Regional Skills Leadership Groups
Independent Regional Skills Leadership Groups actively help our changing labour markets across New Zealand.
The Skills Leadership Groups were formed in June 2020 to identify and support better ways of meeting future skills and workforce needs in our regions and cities. They are part of a joined-up approach to labour market planning which will see our workforce, education and immigration systems working together to better meet the differing skills needs across the country.
Regionally based and regionally led
Functioning independently, the groups are regionally based and regionally led, and supported by a team of data analysts, advisors and workforce specialists at the Ministry of Business, Innovation & Employment.
Members are regional industry leaders, economic development agencies, and iwi, worker and government representatives, who will contribute their knowledge and local expertise.
Eyes and ears on the ground
The groups will be the eyes and the ears on the ground, providing a current and forward view of the skills and labour needs of the region’s industries and employers.
Initially, the groups have been set up on and interim, one-year basis with a swift appointment process, and a mandate to support the immediate response to the regional labour market impacts and disruption arising from COVID-19.
In the longer term, they will develop Regional Workforce Plans, which will project labour supply needs, to ensure the regions have the right skills and workforce planning to seize local economic opportunities.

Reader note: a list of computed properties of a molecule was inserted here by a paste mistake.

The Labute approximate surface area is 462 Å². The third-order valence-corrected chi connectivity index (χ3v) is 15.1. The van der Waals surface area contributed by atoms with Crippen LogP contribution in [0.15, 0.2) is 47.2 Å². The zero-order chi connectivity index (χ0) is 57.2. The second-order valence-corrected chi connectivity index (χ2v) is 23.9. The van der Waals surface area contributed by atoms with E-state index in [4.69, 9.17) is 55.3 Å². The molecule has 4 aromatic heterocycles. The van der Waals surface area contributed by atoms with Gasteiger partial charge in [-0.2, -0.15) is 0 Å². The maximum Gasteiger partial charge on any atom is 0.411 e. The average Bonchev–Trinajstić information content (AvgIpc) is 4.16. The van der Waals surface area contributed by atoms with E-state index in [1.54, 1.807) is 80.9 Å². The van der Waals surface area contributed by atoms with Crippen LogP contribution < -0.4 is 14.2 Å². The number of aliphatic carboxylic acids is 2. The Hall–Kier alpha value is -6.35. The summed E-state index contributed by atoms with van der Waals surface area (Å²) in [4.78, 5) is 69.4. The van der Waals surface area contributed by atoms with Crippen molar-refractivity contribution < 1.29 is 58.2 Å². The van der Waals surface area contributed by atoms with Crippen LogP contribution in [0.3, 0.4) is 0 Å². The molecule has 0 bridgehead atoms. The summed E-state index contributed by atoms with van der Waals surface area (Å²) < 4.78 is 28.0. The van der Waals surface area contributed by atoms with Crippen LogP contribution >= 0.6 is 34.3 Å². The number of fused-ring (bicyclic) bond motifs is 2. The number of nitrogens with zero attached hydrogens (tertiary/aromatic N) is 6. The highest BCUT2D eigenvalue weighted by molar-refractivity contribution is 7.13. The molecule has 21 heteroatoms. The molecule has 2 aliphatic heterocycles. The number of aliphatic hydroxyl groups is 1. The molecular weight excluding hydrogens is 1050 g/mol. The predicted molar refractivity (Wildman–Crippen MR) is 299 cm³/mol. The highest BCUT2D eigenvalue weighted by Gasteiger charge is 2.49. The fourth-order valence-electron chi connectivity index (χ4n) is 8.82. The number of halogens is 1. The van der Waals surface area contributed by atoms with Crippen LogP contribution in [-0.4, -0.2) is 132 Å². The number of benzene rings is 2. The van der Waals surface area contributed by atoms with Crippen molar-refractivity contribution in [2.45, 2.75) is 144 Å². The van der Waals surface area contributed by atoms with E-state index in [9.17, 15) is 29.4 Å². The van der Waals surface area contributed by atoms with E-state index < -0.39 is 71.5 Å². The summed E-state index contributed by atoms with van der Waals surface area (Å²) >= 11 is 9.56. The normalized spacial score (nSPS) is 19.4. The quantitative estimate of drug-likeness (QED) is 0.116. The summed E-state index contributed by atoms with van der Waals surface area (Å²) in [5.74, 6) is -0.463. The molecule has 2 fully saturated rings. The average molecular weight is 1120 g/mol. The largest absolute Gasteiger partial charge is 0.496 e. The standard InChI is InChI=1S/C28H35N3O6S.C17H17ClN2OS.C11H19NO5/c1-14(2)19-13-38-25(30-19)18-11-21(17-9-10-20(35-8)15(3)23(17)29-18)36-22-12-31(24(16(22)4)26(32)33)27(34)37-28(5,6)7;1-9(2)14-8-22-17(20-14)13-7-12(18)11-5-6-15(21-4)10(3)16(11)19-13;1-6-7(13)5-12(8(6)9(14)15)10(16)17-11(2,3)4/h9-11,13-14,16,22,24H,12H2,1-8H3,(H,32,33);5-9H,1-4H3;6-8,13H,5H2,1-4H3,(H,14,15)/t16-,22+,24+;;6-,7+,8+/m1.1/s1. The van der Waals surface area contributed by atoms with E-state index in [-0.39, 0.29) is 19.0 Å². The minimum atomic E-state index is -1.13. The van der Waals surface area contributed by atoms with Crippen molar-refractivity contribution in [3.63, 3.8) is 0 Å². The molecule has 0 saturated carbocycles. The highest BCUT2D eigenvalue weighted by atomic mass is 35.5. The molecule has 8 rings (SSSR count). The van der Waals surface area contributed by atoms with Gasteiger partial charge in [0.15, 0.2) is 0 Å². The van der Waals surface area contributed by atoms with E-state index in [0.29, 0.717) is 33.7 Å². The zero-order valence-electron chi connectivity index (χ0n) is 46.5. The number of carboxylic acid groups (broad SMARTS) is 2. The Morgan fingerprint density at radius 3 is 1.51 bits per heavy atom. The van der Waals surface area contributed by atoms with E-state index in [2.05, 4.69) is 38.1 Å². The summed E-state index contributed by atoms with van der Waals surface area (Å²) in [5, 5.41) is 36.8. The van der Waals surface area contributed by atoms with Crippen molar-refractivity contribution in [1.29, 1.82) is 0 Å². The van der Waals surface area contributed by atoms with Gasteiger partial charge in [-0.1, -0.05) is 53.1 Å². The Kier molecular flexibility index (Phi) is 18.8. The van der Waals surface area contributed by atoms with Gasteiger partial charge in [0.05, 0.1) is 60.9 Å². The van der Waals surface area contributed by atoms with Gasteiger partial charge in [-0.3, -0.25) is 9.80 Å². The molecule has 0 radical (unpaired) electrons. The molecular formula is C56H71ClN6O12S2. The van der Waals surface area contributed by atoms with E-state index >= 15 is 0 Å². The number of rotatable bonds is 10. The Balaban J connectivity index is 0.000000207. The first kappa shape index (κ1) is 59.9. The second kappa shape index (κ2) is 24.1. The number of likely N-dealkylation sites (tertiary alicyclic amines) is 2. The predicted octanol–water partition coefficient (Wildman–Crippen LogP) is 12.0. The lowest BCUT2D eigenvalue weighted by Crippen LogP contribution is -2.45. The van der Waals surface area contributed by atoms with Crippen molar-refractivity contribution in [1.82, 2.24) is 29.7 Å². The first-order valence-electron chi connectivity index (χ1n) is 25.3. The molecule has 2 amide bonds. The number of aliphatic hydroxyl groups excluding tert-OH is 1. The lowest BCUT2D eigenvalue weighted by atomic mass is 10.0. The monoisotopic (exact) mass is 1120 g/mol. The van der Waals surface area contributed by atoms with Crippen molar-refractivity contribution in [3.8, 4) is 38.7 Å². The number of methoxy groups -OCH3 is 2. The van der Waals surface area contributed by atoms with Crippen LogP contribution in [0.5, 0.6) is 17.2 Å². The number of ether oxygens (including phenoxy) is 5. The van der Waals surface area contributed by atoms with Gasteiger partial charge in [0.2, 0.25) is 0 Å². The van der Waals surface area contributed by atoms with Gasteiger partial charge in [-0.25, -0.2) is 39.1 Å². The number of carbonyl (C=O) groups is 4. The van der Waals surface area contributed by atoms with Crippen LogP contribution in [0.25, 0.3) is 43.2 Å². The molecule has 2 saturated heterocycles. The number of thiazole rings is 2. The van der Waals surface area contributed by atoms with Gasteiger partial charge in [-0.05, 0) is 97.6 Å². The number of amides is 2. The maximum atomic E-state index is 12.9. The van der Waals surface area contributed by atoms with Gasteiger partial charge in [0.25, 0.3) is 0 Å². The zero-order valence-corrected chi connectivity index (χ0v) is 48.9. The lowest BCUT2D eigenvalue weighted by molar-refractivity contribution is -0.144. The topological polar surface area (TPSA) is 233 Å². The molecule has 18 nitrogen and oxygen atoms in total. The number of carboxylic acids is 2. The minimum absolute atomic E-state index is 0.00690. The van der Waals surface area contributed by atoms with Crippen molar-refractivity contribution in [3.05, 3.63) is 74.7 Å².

Informing Government activities and decisions
Our education, welfare and immigration agencies will act on the groups’ advice to make sure the right skills are developed and available:
- Education agencies, providers and Workforce Development Councils will know what skills are in demand regionally, and can tailor their programmes so they provide the courses, apprenticeships, pre-employment training, and qualifications for a region’s needs.
- Our welfare system can ensure that employment initiatives and spending move people into long-term, fulfilling careers.
- Our immigration system can provide any extra skilled workers needed, while continuing to prioritise jobs for New Zealanders.
Influencing local initiatives
The groups inform, coordinate and create links with local initiatives that impact their region’s workforce supply:
- Schools and careers advisors will get clearer information about current and future skills that will be in demand, to support school leavers to make good career decisions.
- Employers and schools will get support to connect to attract school leavers into local training and jobs that will be needed.
- Employers can act on the groups’ advice to tackle barriers to employment and productivity growth, by pooling resources and offering attractive job opportunities.
- Training providers, skills hubs and local economic development initiatives will have the right information to tailor their programmes to meet their region’s labour force and skills needs.
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